Smoking in the United States is implicated in approximately 480,000 deaths each year– about one in five deaths. Cigarette smokers lose an average of about 10 years of life expectancy. According a report by the US Surgeon General in 2020:
Tobacco use remains the number one cause of preventable disease, disability, and death in the United States. Approximately 34 million American adults currently smoke cigarettes, most of them daily smokers. Almost all adult smokers have smoked since adolescence. More than two-thirds of smokers say they want to quit, and thousands try to quit every day. But because the nicotine in cigarettes is highly addictive, most smokers need several attempts to quit for good.
Philip DeCicca, Donald Kenkel and Michael F. Lovenheim summarize the evidence on “The Economics of Tobacco Regulation: A Comprehensive Review” (Economic Literature Review, September 2022, 883-970). Of course, I can’t hope to do their work justice in a blog post, but here are some of the things that caught my eye.
- US tobacco regulatory efforts changed dramatically in the late 1990s, with a huge increase in cigarette taxes and restrictions on smoking.
For example, here is a figure showing the combined federal and state tax rate on cigarettes as a percentage of price (solid line) and price per pack (dotted line). In both cases, a strong increase is visible from about 1996 until 2008.
Also, smoking bans have increased significantly.
Governments around the world have implemented smoking bans sporadically over the past five decades, but they have become much more widespread over the past two decades. … [W]Smoke-free indoor air laws in workplaces, bars and restaurants have become increasingly common. As of 2000, no state had yet enacted a comprehensive smoking ban in these areas, although some states have more targeted bans. From 2000 to 2009, the fraction of the US population covered by smoke-free workplace laws increased from 3% to 54%, and the fraction covered by smoke-free restaurant laws increased from 13% to 63 %… Since the turn of the century, the increase in taxation and regulation of cigarettes and tobacco has been unprecedented and dramatic.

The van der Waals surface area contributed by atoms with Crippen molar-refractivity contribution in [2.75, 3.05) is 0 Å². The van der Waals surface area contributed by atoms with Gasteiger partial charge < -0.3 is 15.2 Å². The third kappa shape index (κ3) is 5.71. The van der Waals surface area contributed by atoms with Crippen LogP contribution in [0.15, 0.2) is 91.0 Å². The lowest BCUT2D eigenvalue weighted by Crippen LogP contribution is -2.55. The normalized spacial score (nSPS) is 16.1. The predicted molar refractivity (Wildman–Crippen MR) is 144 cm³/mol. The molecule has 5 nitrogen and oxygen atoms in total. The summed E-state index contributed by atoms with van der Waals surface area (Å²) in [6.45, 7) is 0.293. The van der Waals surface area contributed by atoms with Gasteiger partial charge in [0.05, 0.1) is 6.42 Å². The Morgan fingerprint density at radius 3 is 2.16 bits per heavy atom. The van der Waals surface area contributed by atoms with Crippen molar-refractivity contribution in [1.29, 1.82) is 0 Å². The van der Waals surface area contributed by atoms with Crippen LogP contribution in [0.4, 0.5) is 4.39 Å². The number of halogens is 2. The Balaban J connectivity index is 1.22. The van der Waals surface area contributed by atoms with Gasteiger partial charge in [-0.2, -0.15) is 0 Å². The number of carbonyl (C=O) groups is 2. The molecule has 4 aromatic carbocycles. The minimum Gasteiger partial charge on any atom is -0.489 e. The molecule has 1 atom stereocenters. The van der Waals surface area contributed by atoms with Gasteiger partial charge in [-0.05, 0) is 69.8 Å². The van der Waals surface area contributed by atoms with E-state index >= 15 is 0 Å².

2. Because tobacco use is discouraged in different ways, all at the same time, it is difficult for researchers to sort out the individual effects of, for example, cigarette taxes versus on-site smoking bans working against government-mandated health warnings. in relation to changing levels of social approval.
3. My previous understanding of the conventional wisdom was that the demand for cigarettes from adult smokers was relatively inelastic, while the demand from young smokers was relatively elastic. The underlying belief was that (as a group) adult smokers had a longer smoking habit and had more income, so it was harder for them to kick their smoking habit, while tobacco use young smokers is more malleable. This conventional wisdom may need some tweaking.
The consensus of the last comprehensive review of research that was conducted 20 years ago (Chaloupka and Warner 2000) indicates that adult demand for cigarettes is inelastic.
More recent research from a period of much higher cigarette taxes and lower smoking rates supports this consensus, however, there is also evidence that
methods for estimating the price sensitivity of cigarettes overestimate the price elasticities of